President Moon Jae-in greets Lee Jae-myung, the presidential nominee of the ruling Democratic Party of Korea, at Cheong Wa Dae on Tuesday. (Cheong Wa Dae)
President Moon Jae-in met with Lee Jae-myung, the presidential nominee of Democratic Party of Korea, at Cheong Wa Dae on Tuesday, marking the ruling liberal bloc’s formal consolidation for next year’s presidential election.
Their tea meeting that lasted for about 50 minutes early in the day started as the president congratulated Lee for being elected the party’s presidential nominee.
“After finishing a fierce competition, it is also important to heal the scars and become one again,” Moon said. “In that regard, it was great for you to hold a meeting with former party leader Lee Nak-yon on Sunday.”
On Sunday, Lee, former Gyeonggi Province governor, met with former Prime Minister Lee Nak-yon, the runner-up in the party's presidential primary, and secured his promise to help his campaign as an adviser.
“It is with great emotions that you become a new presidential nominee,” Moon added, referring to the 2017 presidential election when the two locked horns in the party’s primary.
The two laughed when Lee responded by saying: “I want to apologize again for being too harsh during the primary back then.”
“People choose a leader for a better future and I think what’s most important is policy. I’m asking you to develop many good policies during the campaign and compete with other candidates with the policies,” Moon added.
The president, who delivered his final speech at the National Assembly for next year’s budget plan on Monday, also noted that most of the budget will be used by the next government.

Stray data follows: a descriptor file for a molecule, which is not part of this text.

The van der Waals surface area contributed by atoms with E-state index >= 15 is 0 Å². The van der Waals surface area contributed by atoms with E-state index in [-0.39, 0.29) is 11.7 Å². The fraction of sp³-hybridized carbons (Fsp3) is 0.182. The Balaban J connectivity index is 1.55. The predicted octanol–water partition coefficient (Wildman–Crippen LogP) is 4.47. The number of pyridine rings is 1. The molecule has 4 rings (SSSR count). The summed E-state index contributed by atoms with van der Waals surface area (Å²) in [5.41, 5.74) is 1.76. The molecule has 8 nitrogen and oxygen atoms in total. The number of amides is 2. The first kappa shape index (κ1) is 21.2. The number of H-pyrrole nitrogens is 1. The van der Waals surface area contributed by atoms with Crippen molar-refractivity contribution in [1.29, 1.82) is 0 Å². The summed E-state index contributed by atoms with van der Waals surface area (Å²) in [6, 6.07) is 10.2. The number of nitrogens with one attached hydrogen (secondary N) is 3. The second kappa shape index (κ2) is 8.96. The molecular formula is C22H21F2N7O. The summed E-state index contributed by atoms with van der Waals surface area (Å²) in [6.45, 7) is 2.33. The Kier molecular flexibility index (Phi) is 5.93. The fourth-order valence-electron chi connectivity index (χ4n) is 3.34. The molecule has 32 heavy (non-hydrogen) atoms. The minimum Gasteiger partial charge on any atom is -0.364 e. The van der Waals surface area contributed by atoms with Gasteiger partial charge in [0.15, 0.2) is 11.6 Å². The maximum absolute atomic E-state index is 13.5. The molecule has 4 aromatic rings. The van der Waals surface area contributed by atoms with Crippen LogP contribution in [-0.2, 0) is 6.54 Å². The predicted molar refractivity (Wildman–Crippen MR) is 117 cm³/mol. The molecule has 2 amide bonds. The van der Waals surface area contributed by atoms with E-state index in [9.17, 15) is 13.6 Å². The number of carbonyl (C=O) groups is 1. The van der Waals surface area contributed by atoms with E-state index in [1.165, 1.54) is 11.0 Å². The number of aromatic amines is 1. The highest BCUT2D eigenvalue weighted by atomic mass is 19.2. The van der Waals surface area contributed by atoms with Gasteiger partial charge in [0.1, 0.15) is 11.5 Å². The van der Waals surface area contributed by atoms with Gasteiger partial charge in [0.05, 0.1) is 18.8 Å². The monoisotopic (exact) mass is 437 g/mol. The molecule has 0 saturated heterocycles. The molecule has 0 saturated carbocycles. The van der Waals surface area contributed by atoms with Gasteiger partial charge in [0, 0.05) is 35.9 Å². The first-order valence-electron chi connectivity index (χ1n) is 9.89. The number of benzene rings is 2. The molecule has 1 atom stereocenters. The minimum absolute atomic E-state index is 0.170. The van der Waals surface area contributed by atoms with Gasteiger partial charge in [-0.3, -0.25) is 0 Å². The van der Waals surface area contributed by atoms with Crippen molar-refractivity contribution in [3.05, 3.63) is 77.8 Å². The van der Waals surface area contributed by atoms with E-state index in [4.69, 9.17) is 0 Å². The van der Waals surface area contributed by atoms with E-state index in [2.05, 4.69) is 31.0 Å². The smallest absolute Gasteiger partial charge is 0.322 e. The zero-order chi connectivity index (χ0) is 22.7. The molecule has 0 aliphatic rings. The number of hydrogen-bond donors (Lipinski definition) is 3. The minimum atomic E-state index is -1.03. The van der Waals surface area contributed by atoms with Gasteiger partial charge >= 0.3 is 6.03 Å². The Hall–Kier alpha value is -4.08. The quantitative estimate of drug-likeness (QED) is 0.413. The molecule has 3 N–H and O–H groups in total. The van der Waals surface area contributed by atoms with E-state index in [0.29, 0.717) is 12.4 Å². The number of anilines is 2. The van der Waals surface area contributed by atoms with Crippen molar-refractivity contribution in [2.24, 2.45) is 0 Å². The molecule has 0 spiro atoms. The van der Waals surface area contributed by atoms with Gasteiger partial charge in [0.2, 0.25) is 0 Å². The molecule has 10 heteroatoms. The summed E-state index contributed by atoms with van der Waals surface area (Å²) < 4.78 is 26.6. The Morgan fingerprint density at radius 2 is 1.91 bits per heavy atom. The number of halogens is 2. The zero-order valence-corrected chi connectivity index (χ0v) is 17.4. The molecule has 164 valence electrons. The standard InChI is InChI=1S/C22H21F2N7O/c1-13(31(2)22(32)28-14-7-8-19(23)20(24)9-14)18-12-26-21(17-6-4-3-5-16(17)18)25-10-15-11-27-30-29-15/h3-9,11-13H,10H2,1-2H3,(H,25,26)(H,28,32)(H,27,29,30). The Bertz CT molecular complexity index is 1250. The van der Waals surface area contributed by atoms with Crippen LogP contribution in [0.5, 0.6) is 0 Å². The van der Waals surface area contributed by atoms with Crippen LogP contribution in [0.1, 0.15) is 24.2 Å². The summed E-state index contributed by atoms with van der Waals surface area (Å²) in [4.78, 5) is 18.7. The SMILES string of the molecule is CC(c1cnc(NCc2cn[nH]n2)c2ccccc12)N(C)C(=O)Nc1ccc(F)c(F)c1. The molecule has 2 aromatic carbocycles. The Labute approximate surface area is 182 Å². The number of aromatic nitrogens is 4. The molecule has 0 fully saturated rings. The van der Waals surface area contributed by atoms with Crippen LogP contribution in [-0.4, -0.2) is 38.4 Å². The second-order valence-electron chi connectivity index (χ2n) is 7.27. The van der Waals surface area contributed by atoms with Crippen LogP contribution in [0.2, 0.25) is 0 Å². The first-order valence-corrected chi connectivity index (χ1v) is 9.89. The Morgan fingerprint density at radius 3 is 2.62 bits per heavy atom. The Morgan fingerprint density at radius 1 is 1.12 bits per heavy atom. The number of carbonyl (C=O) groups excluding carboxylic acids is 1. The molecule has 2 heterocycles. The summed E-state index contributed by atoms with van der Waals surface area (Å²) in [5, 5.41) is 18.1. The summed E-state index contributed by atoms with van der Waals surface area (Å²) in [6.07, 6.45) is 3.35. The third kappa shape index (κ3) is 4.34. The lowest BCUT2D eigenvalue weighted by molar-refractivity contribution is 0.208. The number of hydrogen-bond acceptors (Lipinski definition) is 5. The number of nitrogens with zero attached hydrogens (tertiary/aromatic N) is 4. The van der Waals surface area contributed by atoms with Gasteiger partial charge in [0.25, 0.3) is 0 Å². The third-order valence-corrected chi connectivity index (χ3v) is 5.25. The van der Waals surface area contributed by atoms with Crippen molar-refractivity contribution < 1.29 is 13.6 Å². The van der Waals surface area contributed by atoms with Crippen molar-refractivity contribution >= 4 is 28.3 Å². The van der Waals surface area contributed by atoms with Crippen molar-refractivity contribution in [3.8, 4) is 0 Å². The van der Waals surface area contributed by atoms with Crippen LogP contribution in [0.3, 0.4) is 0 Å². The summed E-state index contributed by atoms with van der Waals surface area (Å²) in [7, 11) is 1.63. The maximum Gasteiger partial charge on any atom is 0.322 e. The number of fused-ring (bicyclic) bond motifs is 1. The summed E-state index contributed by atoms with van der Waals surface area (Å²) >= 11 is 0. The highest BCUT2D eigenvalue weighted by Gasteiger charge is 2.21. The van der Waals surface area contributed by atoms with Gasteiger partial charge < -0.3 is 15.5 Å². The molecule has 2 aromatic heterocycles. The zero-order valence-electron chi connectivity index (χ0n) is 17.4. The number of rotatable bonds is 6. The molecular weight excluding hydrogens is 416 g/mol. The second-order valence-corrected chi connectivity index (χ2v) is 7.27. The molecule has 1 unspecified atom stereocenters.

“I had difficulties in securing enough of a budget because I took over the state administration in the middle of the fiscal year,” Moon said. “The budget plan was set up in consideration of the next government’s use.”
The government proposed a record high budget of 604.4 trillion won ($519 billion) as it plans to maintain an expansionary fiscal spending next year to bolster the economic recovery and narrow social gaps caused by COVID-19.
Lee expressed his sympathy with Moon’s speech and the budget plan.
“I totally agree with what you said in the speech – structural transformation across industries and the government’s expansionary spending for the drive,” Lee said.
Tuesday’s meeting came a day after Lee announced his resignation as Gyeonggi Province governor to commit himself to the presidential election slated for March.
Lee, a vocal supporter of a universal basic income and reconciliation with North Korea, has promoted himself as the candidate closely aligned with Moon’s values. Moon’s backing is expected to give him a big boost before the official launch of his election committee.
Compared to his predecessors who suffered shrinking approval ratings in their final days, Moon still enjoys popularity with his approval rating hovering at about 40 percent. His single five-year term is to finish in May.
In recent polls, Lee is slightly ahead of both the leading contenders of the main opposition People Power Party, Yoon Seok-youl and Hong Joon-pyo. But he continues to be dogged by questions about his involvement in a massive corruption scandal surrounding an apartment development project conducted in Seongnam, south of Seoul, in 2015, when he was the city’s mayor.
Lee has apologized for his mishandling of the issue but denied all allegations about him, while opposition parties have upped political offensives urging a special counsel’s probe into the snowballing scandal.
Ahead of Tuesday’s meeting, People Power Party leader Kim Ki-hyun also asked the president to cancel the meeting, saying that it could send a wrong signal to the ongoing investigations.
Moon’s senior secretary for political affairs, Lee Chul-hee, who joined the meeting, said in a briefing that the meeting was held in a casual manner, stressing that they did not discuss politically sensitive issues, including the development scandal.
By Lee Ji-yoon (email@example.com